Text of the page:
Light in the Archives of the Pope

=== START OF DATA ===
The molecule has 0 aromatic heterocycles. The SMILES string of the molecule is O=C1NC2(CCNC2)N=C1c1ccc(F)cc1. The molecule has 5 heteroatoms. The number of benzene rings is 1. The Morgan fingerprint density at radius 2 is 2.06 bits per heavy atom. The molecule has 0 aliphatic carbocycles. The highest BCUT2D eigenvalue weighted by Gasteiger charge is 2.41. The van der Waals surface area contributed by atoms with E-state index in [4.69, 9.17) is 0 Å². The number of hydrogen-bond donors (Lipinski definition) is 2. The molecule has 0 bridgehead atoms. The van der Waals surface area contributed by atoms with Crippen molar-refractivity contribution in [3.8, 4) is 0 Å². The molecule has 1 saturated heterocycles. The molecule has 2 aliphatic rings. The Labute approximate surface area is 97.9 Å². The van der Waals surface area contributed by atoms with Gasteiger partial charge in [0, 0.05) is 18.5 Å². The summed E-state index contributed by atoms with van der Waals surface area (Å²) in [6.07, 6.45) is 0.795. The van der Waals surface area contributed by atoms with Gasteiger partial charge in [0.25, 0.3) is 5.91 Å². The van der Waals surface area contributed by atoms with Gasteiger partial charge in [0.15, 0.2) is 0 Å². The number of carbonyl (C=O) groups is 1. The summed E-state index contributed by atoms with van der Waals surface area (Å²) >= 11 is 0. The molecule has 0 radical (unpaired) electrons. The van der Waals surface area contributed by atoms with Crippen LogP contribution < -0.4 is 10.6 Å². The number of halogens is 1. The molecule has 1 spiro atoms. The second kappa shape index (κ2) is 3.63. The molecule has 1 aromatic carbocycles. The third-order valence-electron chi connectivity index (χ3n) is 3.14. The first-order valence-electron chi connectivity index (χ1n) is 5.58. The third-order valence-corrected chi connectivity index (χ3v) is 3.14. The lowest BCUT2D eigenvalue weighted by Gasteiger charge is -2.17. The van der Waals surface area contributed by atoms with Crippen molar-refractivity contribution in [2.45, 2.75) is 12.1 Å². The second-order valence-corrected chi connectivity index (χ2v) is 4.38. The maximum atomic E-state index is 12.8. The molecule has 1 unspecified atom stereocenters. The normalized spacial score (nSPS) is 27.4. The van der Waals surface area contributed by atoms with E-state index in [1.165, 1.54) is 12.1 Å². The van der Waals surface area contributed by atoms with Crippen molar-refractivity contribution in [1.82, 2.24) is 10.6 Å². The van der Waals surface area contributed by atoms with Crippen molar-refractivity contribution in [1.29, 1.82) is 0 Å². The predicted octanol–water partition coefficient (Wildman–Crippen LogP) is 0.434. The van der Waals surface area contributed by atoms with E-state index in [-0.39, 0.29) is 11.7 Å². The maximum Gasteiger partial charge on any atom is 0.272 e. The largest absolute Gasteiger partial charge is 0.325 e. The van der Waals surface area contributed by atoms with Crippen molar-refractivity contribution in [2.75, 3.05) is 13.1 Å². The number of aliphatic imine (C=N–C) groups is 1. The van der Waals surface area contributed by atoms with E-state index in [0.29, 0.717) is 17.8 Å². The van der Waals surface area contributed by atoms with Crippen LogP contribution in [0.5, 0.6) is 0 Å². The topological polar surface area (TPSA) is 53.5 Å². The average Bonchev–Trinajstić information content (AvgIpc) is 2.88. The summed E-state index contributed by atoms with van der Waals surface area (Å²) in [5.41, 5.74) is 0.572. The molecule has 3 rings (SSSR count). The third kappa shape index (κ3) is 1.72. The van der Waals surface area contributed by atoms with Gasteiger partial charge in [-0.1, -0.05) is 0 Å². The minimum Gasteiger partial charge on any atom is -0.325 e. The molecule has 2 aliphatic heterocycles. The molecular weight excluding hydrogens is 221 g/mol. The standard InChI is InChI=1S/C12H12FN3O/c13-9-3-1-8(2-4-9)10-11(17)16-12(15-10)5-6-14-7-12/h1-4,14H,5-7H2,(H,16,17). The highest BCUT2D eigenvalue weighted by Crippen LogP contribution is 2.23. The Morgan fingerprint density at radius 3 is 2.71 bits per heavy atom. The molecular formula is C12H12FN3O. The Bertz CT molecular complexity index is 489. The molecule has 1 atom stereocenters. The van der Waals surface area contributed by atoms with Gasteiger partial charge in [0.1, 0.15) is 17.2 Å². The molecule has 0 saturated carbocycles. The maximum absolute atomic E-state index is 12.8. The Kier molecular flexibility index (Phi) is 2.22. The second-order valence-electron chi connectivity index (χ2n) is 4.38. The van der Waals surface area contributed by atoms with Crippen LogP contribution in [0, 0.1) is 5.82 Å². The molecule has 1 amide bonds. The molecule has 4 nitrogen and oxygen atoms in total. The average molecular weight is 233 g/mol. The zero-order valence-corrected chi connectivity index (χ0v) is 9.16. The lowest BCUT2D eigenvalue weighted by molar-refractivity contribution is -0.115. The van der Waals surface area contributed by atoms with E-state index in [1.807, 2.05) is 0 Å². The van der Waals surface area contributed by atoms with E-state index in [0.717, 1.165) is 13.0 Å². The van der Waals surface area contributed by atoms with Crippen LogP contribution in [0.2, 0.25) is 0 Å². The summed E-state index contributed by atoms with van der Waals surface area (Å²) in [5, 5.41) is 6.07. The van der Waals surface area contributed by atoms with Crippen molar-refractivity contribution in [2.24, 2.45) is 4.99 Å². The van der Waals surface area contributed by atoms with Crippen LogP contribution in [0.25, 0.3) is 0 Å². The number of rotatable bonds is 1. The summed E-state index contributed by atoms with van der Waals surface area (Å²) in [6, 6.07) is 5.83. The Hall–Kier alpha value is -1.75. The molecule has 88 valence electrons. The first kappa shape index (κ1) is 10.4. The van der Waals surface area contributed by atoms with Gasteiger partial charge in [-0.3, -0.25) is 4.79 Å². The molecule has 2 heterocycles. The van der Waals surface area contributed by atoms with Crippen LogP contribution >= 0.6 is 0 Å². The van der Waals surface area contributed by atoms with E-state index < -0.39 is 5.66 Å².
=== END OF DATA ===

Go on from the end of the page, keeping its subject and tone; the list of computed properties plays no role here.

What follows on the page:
The Capitoline Museums in Rome show a selection of documents representative of the types preserved in the popes’ archives: diplomas and edicts, bulls and letters, papal briefs and registers, codices, accounting ledgers and trial records, formularies and codebooks that span twelve centuries of history, from the eighth century to the twentieth. They are written on different supports (paper, silk, bark, parchment) and come from different continents (Asia, Africa, America, Europe). Visitors can see Pope Alexander VI’s bull Inter cetera, the registration of St. Francis’s Regula Bullata; the proceedings of the trial of Galileo Galilei; Charles V’s Edict of Worms; a payment notice signed by Gian Lorenzo Bernini; a brief issued by pope Clement XIV for the award of the Order of the Golden Spur to Mozart; and letters sent by illustrious correspondents: one written on silk and addressed by the empress Helena of China to pope Innocent X; one from Abraham Lincoln to pope Pius IX; one from tsar Alexis I Romanov to pope Clement X; one from Michelangelo to the bishop of Cesena, on the state of the construction work at St. Peter’s; and one from members of the English parliament to pope Clement VII, on Henry VIII’s divorce. The show continues with seven thematic sections: Tiara and Crown, In the Secret of the Conclave, Saints, Queens and Great Ladies, Dialogue and Reflection, Heretics, Crusaders and Knights, Scientists, Philosophers and Inventors and Ink and Gold. Further Information: